How To Store Crypto With Your Android

Cryptocurrencies have become a well-known thing, but many people have trouble understanding how to keep them safe. Hopefully, this article will help with it.

Wallets are either apps or programs on which you can store your crypto on. There are many different kinds of wallets designed for different use cases and different cryptocurrencies. They are just like your regular wallets that you keep your cash in, just virtual. They offer safety, and the ability to send and receive the cryptocurrencies. Each of them has something proprietary about them so no wallet is equal to another.

How To Store Crypto With Your Android?

Wallets can be “deconstructed” into 4 kinds of wallets:

  • Wallet apps/programs
  • Hardware wallets
  • Online wallets
  • Exchanges

Each of the wallets has their advantages and disadvantages, which will be discussed in this article.

Wallet applications

Wallet applications/programs are iOS apps, Android applications or computer programs that you install on your devices. You then create an account, secure a private key and a seed (a bunch of words that the owner of the wallets should keep safe to help you keep your coins safe.  With that key, you are the real owner of your cryptocurrency. This is better than holding your funds on exchanges where your keys are held by the exchange themselves. Read more here:

Besides the ownership part which is good, there are some negative characteristics of wallet applications. They are prone to hacking often due to low protection of the phone operating systems. Additionally, wallet applications do not offer the fast liquidation associated with exchange-based wallets. In case of a market crash and you need to withdraw your funds, wallet apps are a bit more inconvenient. However, they are still easier to help you liquidate funds compared to hard wallets.

Hardware wallets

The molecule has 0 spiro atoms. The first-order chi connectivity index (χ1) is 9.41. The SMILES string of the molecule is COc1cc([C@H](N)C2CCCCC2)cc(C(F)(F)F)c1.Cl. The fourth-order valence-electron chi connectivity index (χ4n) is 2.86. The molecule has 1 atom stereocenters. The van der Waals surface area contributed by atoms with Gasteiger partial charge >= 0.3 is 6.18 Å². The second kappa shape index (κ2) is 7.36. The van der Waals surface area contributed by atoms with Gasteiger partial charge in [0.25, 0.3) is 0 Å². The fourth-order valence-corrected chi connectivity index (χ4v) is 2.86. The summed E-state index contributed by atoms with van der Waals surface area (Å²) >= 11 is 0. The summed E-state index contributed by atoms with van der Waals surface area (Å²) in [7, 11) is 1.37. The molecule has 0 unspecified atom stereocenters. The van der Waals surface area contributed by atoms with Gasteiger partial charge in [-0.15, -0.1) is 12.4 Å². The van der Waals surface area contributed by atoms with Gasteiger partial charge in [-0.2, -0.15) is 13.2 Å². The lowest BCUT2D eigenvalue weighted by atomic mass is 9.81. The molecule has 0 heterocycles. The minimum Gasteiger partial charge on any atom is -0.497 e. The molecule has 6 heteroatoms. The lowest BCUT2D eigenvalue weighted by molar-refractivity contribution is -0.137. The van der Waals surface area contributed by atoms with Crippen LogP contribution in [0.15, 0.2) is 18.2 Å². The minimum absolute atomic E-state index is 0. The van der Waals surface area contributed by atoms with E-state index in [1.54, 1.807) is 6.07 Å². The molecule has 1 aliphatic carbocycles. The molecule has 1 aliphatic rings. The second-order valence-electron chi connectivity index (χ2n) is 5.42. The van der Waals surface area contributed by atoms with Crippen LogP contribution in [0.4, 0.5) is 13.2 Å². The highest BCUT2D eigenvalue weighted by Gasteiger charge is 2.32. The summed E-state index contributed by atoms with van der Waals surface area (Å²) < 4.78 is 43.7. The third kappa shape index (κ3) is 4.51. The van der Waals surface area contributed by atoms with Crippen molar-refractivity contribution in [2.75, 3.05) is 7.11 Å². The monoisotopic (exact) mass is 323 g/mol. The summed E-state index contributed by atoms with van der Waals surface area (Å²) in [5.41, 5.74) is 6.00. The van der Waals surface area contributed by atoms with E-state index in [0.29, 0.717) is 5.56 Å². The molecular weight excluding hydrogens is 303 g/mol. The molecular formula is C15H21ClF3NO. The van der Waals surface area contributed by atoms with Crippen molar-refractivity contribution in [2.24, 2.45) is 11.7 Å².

Hardware wallets are actual physical products (Ledger or Trezor) that store your keys (seed) which makes it almost impossible to hack. No hardware wallet has been hacked so far. They are not free but anyone with more than a few bucks invested into crypto should consider looking into them as a precaution measure and for safety.

Online wallets

Online wallets are online representation of application/program wallets. It means that, without installing anything on your device, you can access your browser, and then the website of the wallet, and make an account there. It will still give you the key (seed) and it will most likely be used to log into the account. Storing funds on these wallets has its good and bad side. On one hand, you hold your keys. But on the other, they are prone to hacking.


Exchanges are not designed to be wallets per-se but are sometimes used as such. People can store cryptos on exchanges in hopes of trading it for some other cryptocurrency, or just to let it “sit” in the exchange wallet. This is, however, the worst option because exchanges do not offer keys to the wallets. They hold the keys for you, in turn meaning they have more control of your funds. Also, any forks that happen on the coin that is held on exchanges, should receive the forked coin as well, but since the exchange is the owner of the keys, it decides whether the coins are distributed or not. Storing cryptos on exchanges for the sole purpose of holding them is a bad idea.